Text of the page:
9
$\begingroup$

I'm wondering how to get variance of exp. distribution from the raw variance computed using the moment generating function. Here's my line of reasoning:

PDF of Exponential distriution is

$$ p_X(x) = \lambda \cdot e^{-\lambda x} $$

for $x > 0$, and $0$ for $x \leq 0$.

Deriving the MGF:

$$ \begin{aligned} M_X(t) &= \mathbb{E}\left[e^{t X}\right] && \text{definition} \\ &= \int_{- \infty}^{\infty} x \cdot p_X(x) dx&& \text{just definition of expectation} \\ &= \int_{- \infty}^{\infty} e^{t x} \cdot \lambda e^{-\lambda x} dx&& \text{LOTUS} \\ &= \int_{0}^{\infty} e^{t x} \cdot \lambda e^{-\lambda x} dx&& \text{since } x > 0 \\ &= \lambda \int_{0}^{\infty} e^{t x} \cdot e^{-\lambda x} dx&& \text{the constant multiple rule} \\ &= \lambda \int_{0}^{\infty} e^{t x -\lambda x} dx \\ &= \lambda \int_{0}^{\infty} e^{x (t -\lambda )} dx \\ &= \lambda \cdot \frac{1}{\lambda - t} && \text{closed form solution for } t < \lambda \\ &= \frac{\lambda}{\lambda - t} \qquad \boxed{\checkmark} \text{ Wikipedia check} \end{aligned} $$

Getting moments of exponential distributions by derivating MGF

$$ M_X(t) = \frac{\lambda}{\lambda - t} $$

First moment (expectation)

$$ M_X^{(1)}(t) = \frac{\partial}{\partial t} \left( \frac{\lambda}{\lambda - t} \right) = \frac{\lambda}{(\lambda - t)^2} $$

  • And evaluate at $t = 0$:

$$ \frac{\lambda}{(\lambda - t)^2} \bigg\vert_{t=0} = \frac{\lambda}{\lambda^2} = \frac{1}{\lambda} \qquad \boxed{\checkmark} \text{ Wikipedia check} $$

Second moment

$$ M_X^{(2)}(t) = \frac{\partial^2}{\partial^2 t} \left( \frac{\lambda}{\lambda - t} \right) = \frac{2 \lambda}{(\lambda - t)^3} $$

$$ \frac{2 \lambda}{(\lambda - t)^3} \bigg\vert_{t=0} = \frac{2}{\lambda^2} $$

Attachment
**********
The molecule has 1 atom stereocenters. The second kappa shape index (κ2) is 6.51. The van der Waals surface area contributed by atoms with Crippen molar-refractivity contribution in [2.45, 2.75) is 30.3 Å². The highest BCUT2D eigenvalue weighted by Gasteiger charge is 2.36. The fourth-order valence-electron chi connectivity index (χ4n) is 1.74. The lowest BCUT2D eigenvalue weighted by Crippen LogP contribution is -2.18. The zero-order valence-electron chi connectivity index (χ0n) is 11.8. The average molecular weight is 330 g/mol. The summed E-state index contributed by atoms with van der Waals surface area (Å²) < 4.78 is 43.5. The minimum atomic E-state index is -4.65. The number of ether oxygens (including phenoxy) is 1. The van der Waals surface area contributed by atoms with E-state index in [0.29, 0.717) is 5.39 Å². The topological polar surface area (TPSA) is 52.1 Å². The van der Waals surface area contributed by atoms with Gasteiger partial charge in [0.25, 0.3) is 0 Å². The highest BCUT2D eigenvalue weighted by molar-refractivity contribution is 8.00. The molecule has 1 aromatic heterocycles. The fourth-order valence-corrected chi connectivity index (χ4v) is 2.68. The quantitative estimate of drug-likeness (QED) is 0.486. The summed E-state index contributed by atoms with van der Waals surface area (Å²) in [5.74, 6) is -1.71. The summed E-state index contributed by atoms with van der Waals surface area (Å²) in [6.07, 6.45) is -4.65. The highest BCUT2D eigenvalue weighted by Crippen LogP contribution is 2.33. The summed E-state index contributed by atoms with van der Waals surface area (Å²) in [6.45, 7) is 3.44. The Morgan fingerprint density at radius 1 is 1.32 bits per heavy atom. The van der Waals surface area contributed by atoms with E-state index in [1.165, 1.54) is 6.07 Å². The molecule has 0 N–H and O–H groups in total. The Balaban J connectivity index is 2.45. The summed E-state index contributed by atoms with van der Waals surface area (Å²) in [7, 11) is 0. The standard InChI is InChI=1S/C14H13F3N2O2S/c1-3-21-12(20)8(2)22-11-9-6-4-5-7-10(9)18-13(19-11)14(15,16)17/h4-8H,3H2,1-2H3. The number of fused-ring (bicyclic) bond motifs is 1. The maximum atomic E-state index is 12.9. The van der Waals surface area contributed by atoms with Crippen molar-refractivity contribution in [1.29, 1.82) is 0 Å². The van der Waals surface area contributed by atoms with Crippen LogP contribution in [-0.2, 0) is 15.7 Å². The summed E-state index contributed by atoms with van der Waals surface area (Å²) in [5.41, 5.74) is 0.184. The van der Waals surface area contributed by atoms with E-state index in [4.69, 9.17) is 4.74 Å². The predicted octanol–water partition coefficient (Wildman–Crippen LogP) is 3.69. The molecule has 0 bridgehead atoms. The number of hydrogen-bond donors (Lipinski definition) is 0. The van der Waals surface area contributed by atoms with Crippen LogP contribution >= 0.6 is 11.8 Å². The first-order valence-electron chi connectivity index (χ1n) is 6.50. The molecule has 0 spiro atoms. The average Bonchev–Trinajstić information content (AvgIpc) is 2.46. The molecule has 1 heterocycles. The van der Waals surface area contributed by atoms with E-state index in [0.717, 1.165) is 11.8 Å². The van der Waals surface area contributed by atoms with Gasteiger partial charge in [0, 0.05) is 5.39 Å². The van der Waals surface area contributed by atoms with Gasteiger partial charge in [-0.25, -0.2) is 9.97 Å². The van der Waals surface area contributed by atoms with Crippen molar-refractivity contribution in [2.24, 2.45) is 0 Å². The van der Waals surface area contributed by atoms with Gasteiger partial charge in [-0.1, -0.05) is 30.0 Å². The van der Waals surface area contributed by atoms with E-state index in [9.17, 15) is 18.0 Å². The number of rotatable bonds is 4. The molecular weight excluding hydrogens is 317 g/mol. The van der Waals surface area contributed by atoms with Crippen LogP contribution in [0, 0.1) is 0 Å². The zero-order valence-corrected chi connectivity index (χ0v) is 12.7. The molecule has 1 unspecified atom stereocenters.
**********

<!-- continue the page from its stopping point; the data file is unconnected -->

So this is raw variance but not the actual variance $\frac{1}{\lambda^2}$... how to get there?

$\endgroup$
15
$\begingroup$

$M_X^{(2)}(0)$ is not a variance, it is $E(X^2)$. So the variance can be obtained by $$Var(X) = E(X^2) - E(X)^2 = M_X^{(2)}(0) - [M_X^{(1)}(0)]^2 = \frac{1}{\lambda^2}$$

$\endgroup$
3
  • $\begingroup$ Thanks! So I guess my confusion was due to terminological complexity of moments (raw, central, normalised), as shown for example in the table here en.wikipedia.org/wiki/Moment_(mathematics) $\endgroup$
    – John Doe
    Oct 29 '20 at 8:17
  • 2
    $\begingroup$ There is another useful function related to mgf, which is called a cumulant generating function(cgf, $C_X(t)$). cgf is defined as $C_X(t) = \log M_X(t)$ and its first derivative and second derivative evaluated at $t=0$ are mean and variance respectively. In multivariate cases, we can easily get covariance from cgf. en.wikipedia.org/wiki/Cumulant $\endgroup$
    – flossy
    Oct 29 '20 at 9:00
  • $\begingroup$ You just showed me another piece of puzzle that I was missing somewhere else :) Thanks! $\endgroup$
    – John Doe
    Oct 29 '20 at 15:15
6
$\begingroup$

The second moment gives you

$$E[X^2]$$

and the variance is defined as

$$E[X^2]-E[X]^2$$

so that you get

$$2/\lambda^2-(1/\lambda)^2$$

which will then give you the desired result.

$\endgroup$
2
  • $\begingroup$ Yes, thanks, it's now clear to me that the second moment does not equal variance (as apposed to the first moment which is the expectation). $\endgroup$
    – John Doe
    Oct 29 '20 at 8:44
  • $\begingroup$ Nitpick: the variance is defined as $$E[(X−E[X])^2]$$ and from this one derives the more used formula in the answer. $\endgroup$ Oct 29 '20 at 18:11

Your Answer

By clicking “Post Your Answer”, you agree to our terms of service, privacy policy and cookie policy

Not the answer you're looking for? Browse other questions tagged or ask your own question.